Summary: Did you know that Google will let you view floor plans of places like airports, shopping malls and department stores? This feature has been available in the Maps app on Android devices for some time, but a few months ago was added to Google Maps for desktop as well. Additionally, I've discovered a little trick that will allow you to view Google Indoor Maps on iPhones and other iOS devices, which you can use while we wait for their developers to update the iOS Google Maps app.
Let me start this post by saying that I'm aware the launch of "Google Indoor Maps" for desktop was several months ago, but it's an important enough development that I think it deserves to be blogged - better late than never!
Unbeknownst to this iPhone owner, Android phone users have enjoyed the ability to use their Google Maps app to view "indoor maps" for several years now. So what are Indoor Maps? Here's how Google explains:
View and navigate floor plans of several commercial locations such as airports, department stores, malls, and more within Google Maps.
Here are a couple ways you can use indoor maps:
Easily meet up with friends with Latitude while you're out shopping.
Search for the nearest bathroom, coffee shop, or airport gate.
Of course those 2 bullet points are only relevant to mobile Android users. But with Google Indoor Maps now also on desktop, you can *explore* places you plan to go before you even leave the house. It's easy to see how this would make things like shopping and navigating through large airports more efficient.
Best Buy - Williston, VT Indoor Map
Let's take a look at an example, if you wanted to look at new car stereo equipment at Best Buy, but you didn't know where that department was in the store, you could review the "Indoor Map" on Google Maps before you leave home and save yourself the time you'd have wasted wandering around inside the store. Take a look at how Best Buy in Williston, VT looks on Google Maps:
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Sticking with my car audio example, you can see that this indoor map allows you to see that the "Mobile Electronics" department is located in the back left corner of the building. Now when you arrive at the store you'd be able to quickly make your way to that department, do your shopping, and then leave.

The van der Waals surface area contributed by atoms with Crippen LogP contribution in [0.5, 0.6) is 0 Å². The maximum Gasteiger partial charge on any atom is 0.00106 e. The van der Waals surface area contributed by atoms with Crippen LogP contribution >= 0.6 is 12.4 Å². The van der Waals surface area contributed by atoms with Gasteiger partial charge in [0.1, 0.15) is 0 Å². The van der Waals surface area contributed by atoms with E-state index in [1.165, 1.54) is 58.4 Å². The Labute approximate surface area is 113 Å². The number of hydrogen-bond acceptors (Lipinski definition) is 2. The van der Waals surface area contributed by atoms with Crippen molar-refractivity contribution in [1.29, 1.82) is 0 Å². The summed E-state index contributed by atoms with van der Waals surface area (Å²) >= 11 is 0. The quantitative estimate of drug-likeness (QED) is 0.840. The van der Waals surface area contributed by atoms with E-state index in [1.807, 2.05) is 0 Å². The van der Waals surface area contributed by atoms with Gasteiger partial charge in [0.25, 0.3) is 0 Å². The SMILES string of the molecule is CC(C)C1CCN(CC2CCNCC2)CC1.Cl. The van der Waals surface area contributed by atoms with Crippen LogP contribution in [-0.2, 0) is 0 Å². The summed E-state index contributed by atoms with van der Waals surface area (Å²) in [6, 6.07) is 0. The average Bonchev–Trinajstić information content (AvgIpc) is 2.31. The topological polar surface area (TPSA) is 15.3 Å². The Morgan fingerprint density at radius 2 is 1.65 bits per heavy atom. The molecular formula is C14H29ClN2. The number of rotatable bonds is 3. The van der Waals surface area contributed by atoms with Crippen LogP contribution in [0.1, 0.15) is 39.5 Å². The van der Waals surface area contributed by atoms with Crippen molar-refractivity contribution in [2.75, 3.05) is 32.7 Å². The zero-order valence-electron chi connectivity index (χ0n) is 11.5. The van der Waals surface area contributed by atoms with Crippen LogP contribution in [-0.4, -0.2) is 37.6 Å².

Home Depot - Williston, VT Indoor Map
How about another example, but this time for the non-audio/videophiles out there? Unsurprisingly, there aren't a lot of examples of Google Indoor Maps in the Champlain Valley yet, but after some digging I did manage to find one more in our area, and its appeal is a little more universal - Home Depot. A lot of Vermonters may prefer to avoid the "big box" stores, but no one would deny that these stores are here and thousands of people shop in them regularly, and Home Depot carries products that can be used by homeowners, renters, builders and all types of contractors. Clearly "home centers" are a great candidate for Google Indoor Maps, given their size. I can't be the only one who's wandered aimlessly around one of these places for 15 minutes? Anyway, take a look at the indoor maps treatment of Home Depot in Williston:
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Imagine you're someone who only pops into Home Depot on occasion, just when you need something specific - not to shop around. Now imagine you're at the store looking for something basic like a wall outlet faceplate or a replacement flex pipe for under your kitchen sink. Now you can use indoor maps to see that the electrical and plumbing sections are in the back of the store, but without this information you're left searching around the store or trying to flag down one of the employees who always seem to be busy helping some other poor lost soul.
Nashville International Airport Indoor Map
Unfortunately BTV airport hasn't been indoor mapped yet, but I thought you should at least see an example of an indoor airport map, so allow me to indulge in a little nostalgia as I show you Nashville International: